Home > Events, Film, Reviews > Film Review: Heart, Beating In The Dark (2005) – A Film By Shunichi Nagasaki

Film Review: Heart, Beating In The Dark (2005) – A Film By Shunichi Nagasaki

A new view on the relationship between the past and the present!

Heart, Beating in the Dark (screened as part of the ICA Japanese cinema season Whose Film Is It Anyway?  Contemporary Japanese Auteurs)  is partially a remake of and a sequel to Shunichi Nagasaki’s 1982 film of the same name, incorporating additional footage from the original that shows the connections between the characters and helps to explain the reasons why writer/director Nagasaki decided to make this film…

It follows the story of two couples over two days. The first is Toru (Shoichi Honda) and Yuki (Noriko Eguchi) a young couple on the run from loan sharks who have arranged to stay for one night in an unused apartment owned by Toru’s friend but now managed by his friends ex wife Ritsuko (Kaori Misushima). The second involves Ringo (Takashi Naito) and Inako (Shigero Muroi) a middle aged man and women who share a history of their past relationship which featured in the original film and their reunion after 23 years apart.

(Courtesy of Japan Foundation)

When Inako meets Ringo in his repair shop near an apartment block, Ringo suggests that they go back to his apartment. Over a dinner prepared by Ringo the two discuss their lives during the preceding 23 years and slowly we begin to see the history that they share and the horror of the  incident that happened in their past is gradually revealed. After a violent sexual encounter between them Ringo offers to drive Inako to the local station. They set off in to the night in Ringo’s work van and head towards a beach.

In the morning Toru and Yuki leave the apartment and steal Ritsuko’s car without knowing exactly where they want to go. The two couples encounter each other at a Diner and after a brief confused discussion, both head off. But Ringo appears to follow the young couple. Later that morning the four of them arrive at a beach and talk, drink and play in the sea. Ringo seems to know something about Toru and after a while, the two couple’s part with Ringo and Inako driving off leaving the young couple in their car on the beach.

(Courtesy of Japan Foundation)

The next morning something drastic appears to have happened to Toru and Yuki. When Toru wakes up he realises that Yuki needs medical treatment. After some deliberation Ringo decides that he needs to confront Toru about something and he and Inako then return to the beach just in time to find a distressed Toru. Ringo gives Toru his van to take Yuki to the hospital and the two couple’s part.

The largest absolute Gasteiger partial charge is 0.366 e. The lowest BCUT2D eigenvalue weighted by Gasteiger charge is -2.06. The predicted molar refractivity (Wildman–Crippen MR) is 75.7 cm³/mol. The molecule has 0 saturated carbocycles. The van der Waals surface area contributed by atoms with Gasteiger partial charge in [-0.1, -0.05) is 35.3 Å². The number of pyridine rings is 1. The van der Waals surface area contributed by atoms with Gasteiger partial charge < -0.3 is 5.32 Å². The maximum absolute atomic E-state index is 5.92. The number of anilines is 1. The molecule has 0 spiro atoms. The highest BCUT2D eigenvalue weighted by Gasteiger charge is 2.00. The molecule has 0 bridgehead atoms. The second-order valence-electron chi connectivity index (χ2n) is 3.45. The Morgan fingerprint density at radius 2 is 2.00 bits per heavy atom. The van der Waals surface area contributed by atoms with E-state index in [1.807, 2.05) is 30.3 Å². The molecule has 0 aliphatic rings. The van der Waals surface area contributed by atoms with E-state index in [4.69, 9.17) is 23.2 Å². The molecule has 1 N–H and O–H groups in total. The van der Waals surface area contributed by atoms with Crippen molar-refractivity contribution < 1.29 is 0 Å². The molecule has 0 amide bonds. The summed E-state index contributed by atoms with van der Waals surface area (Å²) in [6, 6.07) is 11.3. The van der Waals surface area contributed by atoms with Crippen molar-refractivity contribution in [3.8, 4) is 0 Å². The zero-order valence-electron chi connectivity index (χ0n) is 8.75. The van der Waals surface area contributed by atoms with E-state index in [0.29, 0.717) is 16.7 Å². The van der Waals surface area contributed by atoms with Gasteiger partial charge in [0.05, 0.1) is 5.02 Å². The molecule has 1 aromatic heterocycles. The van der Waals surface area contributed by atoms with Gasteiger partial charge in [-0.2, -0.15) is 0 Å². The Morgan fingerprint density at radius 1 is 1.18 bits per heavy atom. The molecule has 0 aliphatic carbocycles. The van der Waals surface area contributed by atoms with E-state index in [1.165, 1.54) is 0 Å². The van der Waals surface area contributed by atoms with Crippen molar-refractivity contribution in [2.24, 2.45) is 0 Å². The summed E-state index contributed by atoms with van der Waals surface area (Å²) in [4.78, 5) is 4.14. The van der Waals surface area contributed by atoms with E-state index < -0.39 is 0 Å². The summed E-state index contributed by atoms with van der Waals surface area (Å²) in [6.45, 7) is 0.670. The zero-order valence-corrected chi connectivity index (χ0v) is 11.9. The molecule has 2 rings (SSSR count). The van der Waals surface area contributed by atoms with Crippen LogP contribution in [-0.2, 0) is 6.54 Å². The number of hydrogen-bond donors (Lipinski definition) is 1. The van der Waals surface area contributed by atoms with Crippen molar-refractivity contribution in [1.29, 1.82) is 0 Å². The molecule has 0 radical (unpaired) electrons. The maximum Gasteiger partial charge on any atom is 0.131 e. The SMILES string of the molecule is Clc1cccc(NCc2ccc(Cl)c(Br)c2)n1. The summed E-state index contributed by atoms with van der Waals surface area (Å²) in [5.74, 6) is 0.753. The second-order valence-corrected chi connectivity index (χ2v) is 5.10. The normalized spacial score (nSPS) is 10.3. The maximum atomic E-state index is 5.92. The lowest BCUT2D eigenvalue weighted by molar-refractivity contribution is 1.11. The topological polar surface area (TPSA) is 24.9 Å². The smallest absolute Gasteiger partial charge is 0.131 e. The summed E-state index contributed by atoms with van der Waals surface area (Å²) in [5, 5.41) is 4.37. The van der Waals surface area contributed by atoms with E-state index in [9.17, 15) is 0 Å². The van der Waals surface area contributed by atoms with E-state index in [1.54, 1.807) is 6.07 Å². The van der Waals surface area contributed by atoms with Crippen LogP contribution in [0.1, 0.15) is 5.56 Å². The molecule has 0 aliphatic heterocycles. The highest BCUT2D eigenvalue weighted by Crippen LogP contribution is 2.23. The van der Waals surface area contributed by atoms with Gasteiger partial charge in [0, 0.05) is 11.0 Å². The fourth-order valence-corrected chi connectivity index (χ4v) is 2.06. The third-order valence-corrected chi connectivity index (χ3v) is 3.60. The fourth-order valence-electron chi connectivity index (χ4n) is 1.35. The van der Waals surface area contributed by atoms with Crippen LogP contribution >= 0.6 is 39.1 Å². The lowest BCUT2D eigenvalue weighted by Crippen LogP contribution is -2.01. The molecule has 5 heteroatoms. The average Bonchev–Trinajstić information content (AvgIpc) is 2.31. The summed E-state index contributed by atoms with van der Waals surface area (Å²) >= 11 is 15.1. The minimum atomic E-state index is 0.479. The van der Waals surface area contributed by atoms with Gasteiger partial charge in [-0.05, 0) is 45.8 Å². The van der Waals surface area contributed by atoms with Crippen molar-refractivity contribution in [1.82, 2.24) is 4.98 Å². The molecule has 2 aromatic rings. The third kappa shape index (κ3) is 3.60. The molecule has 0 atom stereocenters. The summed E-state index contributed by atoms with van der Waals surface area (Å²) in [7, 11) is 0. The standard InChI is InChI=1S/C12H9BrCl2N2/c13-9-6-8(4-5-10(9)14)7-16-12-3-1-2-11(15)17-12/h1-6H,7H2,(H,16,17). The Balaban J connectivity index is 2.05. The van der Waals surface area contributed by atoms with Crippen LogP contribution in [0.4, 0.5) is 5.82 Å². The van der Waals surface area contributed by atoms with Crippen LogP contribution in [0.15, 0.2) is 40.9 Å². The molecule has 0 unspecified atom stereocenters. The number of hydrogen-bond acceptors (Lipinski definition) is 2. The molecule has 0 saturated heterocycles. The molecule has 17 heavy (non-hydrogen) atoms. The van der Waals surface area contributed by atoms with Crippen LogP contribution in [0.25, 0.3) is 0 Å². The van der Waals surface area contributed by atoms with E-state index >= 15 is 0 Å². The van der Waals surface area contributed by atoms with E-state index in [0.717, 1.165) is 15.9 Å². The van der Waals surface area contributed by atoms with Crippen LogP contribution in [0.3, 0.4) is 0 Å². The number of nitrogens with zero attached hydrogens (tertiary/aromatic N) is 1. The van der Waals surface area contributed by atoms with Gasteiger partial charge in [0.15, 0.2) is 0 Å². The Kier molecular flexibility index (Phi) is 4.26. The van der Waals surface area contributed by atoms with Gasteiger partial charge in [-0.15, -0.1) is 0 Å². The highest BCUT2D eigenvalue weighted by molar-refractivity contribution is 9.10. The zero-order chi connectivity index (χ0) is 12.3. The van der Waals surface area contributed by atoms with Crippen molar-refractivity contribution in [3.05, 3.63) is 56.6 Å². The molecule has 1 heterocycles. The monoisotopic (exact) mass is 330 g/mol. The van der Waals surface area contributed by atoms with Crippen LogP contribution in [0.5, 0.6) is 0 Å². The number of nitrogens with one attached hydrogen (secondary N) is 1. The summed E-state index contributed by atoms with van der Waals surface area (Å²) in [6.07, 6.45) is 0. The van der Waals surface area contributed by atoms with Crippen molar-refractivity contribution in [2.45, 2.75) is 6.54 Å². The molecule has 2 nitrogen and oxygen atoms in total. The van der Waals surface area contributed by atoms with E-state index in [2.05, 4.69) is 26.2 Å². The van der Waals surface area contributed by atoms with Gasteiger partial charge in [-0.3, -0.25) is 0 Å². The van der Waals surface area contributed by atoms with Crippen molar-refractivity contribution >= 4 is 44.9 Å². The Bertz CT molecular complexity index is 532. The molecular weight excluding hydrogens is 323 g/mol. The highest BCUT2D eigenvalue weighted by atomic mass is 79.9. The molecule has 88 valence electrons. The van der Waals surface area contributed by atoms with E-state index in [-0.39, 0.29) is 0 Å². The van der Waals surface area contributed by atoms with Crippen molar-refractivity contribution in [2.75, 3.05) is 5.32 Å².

Heart, Beating in the Dark is a deep psychological drama with some scenes reminiscent of various Japanese Horror films from recent years. The low lighting of the locations helps to emphasise the feeling of foreboding and edginess running through the story.

(Courtesy of Japan Foundation)

It is not an easy film to watch as it jumps between the stories of the two couples and the insertion of footage from the original film as well. However, it does focus mostly on the four main characters and their parallel stories as well as showing the relationships and motives between the two members of each couple. It’s a story that reveals the worst and best sides of the main characters and ends with a slightly skewed redemption for the older couple.

To bring to a close, Heart, Beating in the Dark couldn’t be described as entertaining per se but it would be of interest to anyone who likes the grittier side of independent Japanese films.

Running time: 104 mins

Dir: Shunichi Nagasaki,

Cast: Takashi Naito, Shigero Muroi, Shoichi Honda, Noriko Eguchi, Taro Suwa, Kaori Misushima

Author Profile:

Ian Rudd has always had a passion for films, music, art and comics. He also has an interest in Japanese traditional and contemporary culture, food, films, anime, manga and music as well as a general interest in the cultures of other Asian countries too. In recent years he has been involved in helping to organise various Japanese related events such as the Japanese Art Festival, Bunkasai, Aid For Japan and more recently CamCon http://thecamcon.com/ which covers a more varied range of contemporary cuture.

The ICA Japanese cinema season Whose Film is it Anyway? Contemporary Japanese Auteurs is part of the Japan Foundation Touring Film Programme. For more details and film listing, click here.

(Courtesy of Japan Foundation)

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